Correct me if I'm wrong, but surely that's a problem with any slice of enums?

The structure/layout is completely reasonable for a serialization. So you can totally do this now and define your own fat pointer to different parts of it. I don't see any advantage of making this a primitive type:

  1. I don't see matching being implemented for it if field lookup is O(n) and requires recursive logic.
  2. There's not a choice of idiomatic pointer representation that results in both a compact serialization representation and O(1) field lookups - there are nontrivial trade-offs and different users may want to pick one vs the other.
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It is relevant because they are needed for the proposal but are not explicitly listed in the proposal itself. I would interpret "just" making self-recursive enums as allowing an enum to be a field of one or more of its variants, which implies making it unsized. Everything's fine until here, but nowhere is said that this also changes the rules about unsized fields (which currently can only be the last field of a struct) or unsized variables (which currently are not allowed except using the unsized-locals feature).

I think a feature must be considered together with its other requirements on the language, otherwise it may become unusable or blocked on other features never being implemented.

You cannot have a reference (&Symbol) own a heap allocation. And a totally hidden heap allocation in the base language (where heap allocations may not even be available) is a big no for me.

That's assuming the implementation must be a slice of enums, but if I had to implement this manually I would use a different arena for each variant, avoiding the need to store most padding.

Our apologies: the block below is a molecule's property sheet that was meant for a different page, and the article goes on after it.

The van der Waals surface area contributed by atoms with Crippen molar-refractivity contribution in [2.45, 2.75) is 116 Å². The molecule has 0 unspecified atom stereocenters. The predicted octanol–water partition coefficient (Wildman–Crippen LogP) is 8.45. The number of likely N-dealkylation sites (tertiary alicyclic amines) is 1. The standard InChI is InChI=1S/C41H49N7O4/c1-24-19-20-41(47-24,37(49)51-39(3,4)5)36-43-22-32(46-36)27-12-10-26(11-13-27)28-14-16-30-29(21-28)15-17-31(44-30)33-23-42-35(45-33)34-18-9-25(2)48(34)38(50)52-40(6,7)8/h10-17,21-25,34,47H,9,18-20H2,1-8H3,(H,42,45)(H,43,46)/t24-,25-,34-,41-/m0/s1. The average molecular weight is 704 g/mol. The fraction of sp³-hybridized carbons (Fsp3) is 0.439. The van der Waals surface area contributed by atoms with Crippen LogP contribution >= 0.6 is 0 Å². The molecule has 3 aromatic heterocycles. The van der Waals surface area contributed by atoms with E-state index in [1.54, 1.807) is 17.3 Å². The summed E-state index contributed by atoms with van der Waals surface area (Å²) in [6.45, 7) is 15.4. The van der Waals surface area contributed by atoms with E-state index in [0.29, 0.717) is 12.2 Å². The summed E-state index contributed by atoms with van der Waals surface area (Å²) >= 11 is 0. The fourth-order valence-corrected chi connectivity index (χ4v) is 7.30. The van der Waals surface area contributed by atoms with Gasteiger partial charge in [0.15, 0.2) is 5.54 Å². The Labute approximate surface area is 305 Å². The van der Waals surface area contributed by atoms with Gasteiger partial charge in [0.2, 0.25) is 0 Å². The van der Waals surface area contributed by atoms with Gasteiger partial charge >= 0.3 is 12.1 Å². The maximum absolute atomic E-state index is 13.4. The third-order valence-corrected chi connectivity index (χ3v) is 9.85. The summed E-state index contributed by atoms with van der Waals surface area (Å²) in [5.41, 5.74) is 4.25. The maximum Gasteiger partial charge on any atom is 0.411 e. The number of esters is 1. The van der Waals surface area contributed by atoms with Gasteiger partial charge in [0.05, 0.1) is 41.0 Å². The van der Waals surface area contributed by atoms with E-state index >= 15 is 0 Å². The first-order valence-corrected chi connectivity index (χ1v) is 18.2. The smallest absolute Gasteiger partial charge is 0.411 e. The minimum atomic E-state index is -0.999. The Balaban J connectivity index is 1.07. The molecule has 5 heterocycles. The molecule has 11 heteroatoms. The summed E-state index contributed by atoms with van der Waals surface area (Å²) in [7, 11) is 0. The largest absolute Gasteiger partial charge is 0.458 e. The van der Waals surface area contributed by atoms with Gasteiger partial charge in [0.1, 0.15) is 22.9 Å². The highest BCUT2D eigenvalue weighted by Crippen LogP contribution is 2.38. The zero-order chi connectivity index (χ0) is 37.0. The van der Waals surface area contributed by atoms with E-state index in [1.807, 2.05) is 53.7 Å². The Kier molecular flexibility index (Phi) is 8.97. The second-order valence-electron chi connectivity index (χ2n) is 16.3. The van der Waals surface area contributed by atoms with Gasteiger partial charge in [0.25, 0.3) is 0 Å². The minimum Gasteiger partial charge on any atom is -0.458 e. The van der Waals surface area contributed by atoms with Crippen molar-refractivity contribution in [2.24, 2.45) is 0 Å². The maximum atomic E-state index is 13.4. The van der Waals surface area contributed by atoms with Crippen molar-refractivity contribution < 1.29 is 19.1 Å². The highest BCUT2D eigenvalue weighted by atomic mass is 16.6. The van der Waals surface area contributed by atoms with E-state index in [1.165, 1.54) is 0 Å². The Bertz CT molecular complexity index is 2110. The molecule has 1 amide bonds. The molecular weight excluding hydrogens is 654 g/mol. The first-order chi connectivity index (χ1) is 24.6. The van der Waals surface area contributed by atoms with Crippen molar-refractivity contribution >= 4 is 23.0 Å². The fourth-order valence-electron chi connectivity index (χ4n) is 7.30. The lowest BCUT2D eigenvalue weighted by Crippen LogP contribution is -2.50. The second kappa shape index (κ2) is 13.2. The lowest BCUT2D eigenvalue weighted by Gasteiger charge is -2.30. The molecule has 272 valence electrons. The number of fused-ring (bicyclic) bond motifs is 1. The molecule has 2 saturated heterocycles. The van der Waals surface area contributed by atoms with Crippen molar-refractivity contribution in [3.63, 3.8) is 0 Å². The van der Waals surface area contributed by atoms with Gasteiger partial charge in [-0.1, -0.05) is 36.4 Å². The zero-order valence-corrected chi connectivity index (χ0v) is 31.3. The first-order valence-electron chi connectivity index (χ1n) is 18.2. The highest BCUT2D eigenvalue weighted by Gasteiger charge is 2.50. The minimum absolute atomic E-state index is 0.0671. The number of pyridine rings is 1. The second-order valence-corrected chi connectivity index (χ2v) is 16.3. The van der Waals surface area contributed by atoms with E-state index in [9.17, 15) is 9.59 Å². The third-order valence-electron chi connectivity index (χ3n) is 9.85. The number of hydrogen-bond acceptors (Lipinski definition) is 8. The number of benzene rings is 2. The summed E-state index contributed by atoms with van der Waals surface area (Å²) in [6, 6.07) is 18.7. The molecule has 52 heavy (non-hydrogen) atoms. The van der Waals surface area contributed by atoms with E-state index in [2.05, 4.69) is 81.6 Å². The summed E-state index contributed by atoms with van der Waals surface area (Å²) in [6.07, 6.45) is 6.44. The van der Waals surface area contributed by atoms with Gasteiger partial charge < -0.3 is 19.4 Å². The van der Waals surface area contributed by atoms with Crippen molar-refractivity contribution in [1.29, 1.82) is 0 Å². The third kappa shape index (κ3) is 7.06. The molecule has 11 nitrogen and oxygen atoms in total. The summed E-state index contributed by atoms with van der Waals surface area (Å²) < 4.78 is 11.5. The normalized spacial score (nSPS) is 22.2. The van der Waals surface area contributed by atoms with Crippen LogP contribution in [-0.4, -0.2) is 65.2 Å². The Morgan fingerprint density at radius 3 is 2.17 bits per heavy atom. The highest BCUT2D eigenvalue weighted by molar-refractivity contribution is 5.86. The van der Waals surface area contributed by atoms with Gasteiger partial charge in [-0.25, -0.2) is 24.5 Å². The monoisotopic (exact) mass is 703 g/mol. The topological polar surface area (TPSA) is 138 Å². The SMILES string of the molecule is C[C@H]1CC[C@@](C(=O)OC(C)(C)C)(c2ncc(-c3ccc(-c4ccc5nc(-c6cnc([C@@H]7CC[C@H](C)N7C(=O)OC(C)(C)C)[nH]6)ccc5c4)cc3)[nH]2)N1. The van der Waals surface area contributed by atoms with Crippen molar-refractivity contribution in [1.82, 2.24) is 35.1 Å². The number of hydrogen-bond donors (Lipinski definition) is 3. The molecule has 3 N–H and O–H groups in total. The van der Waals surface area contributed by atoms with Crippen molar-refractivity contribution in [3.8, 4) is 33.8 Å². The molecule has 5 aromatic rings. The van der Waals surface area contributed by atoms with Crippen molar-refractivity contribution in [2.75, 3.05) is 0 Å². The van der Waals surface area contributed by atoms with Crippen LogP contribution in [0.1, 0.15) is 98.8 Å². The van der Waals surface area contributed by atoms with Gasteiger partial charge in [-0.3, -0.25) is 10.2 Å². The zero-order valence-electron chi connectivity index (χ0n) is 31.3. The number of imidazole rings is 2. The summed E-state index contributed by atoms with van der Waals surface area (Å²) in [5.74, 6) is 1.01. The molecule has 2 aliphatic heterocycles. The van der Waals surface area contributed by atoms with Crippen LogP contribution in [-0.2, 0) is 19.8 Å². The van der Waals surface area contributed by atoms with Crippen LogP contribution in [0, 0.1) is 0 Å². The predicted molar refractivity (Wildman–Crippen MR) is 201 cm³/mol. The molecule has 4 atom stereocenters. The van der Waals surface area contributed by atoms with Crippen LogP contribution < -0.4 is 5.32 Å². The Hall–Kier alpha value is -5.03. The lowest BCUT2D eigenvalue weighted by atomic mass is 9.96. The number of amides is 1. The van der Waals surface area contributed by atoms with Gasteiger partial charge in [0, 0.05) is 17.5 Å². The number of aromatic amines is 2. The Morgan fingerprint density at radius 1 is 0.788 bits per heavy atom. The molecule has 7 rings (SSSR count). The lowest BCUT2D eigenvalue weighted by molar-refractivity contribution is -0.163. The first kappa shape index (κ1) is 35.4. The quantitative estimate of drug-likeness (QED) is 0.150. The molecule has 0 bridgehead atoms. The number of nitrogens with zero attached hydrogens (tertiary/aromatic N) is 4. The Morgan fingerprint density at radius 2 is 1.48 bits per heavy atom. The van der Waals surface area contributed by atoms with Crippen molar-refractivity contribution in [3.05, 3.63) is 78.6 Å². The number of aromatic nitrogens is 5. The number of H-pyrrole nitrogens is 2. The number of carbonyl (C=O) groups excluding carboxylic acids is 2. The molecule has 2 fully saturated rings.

3 Likes

Only allow Addition(Box<Symbol>, Symbol), (as far as I know that is already possible), means Symbol is a dynamically sized type and it gives at least some cache locality.

Allowing Addition(Symbol, Symbol) is (as others have mentioned problematic because you'd have to find out where the second Symbol starts. This means either: (1) Adding the length of the first Symbol before it (basically length prefix encoded) (2) Adding an offset (relative pointer) to the second Symbol (basically the same as above) (3) Making it an (absolute/normal) pointer to the second Symbol, which is just appended.

All of these mean you wouldn't have to parse the entire left side to figure out the location of the right side. (3) would make the type immovable (Pin) because it is self referential.

(1) and (2) have the problem that any modification to the left side will require moving the entire right side, which may not be desirable. On the other hand the use case you've mentioned probably doesn't require modification of the left side after creation. But one problem I see with that is that modifications could result in having to move big chunks of memory, which already contains (relative) references which would thus break.

And the &[Symbol] approach is an option, too, though that requires that symbol must be a non-DST.

You might be interested in the Gibbon compiler: Gibbon | A compiler for operating on serialized trees

1 Like

The basic problem of this is that any scheme that doesn't use Dyn memory allocation can't allow mutation, since mutation can result in arbitrarily increasing the size required to store the type.

Even with a read-only approach, the approach proposed in the OP makes field lookup O(n) in the size of the preceding fields, which means that it is better represented with an iterator over the tree.

Alternatively, one could include the field offsets in the type, which would result in a read-only O(1) field lookup implementation, with some tradeoffs on how to store the fields (64-bit integer is fastest but most space-consuming, variable-sized int is tersest but most time-consuming).

Currently the best approach would be to write a macro to generate whatever is best for your use case, or just use Box if mutability is needed or optimization isn't critical.

This is an implementation supporting both mutable, indexed and iterator-based types.

pub enum Symbol<T = ()> {
    Constant(NumberType),
    NamedVariable(VarID),
    Addition(T, T),
    Multiplication(T, T),
    Negation(T),
    Reciprocal(T),
}

mod dyn_box {
	/// SAFETY: layout_for(x.clone()) == layout_of(construct(x))
	unsafe trait DynSize {
	    fn layout_of(&'a self) -> std::alloc::Layout;
	}

	/// SAFETY: layout_for(x.clone()) == layout_of(construct(x))
	unsafe trait DynFrom<T> {
	    fn layout_for(x: &T) -> std::alloc::Layout;
	    fn construct<'a>(mem: &'a mut [MaybeUninit<u8>], x: T) -> &'a mut Self;
	}


	#[repr(transparent)]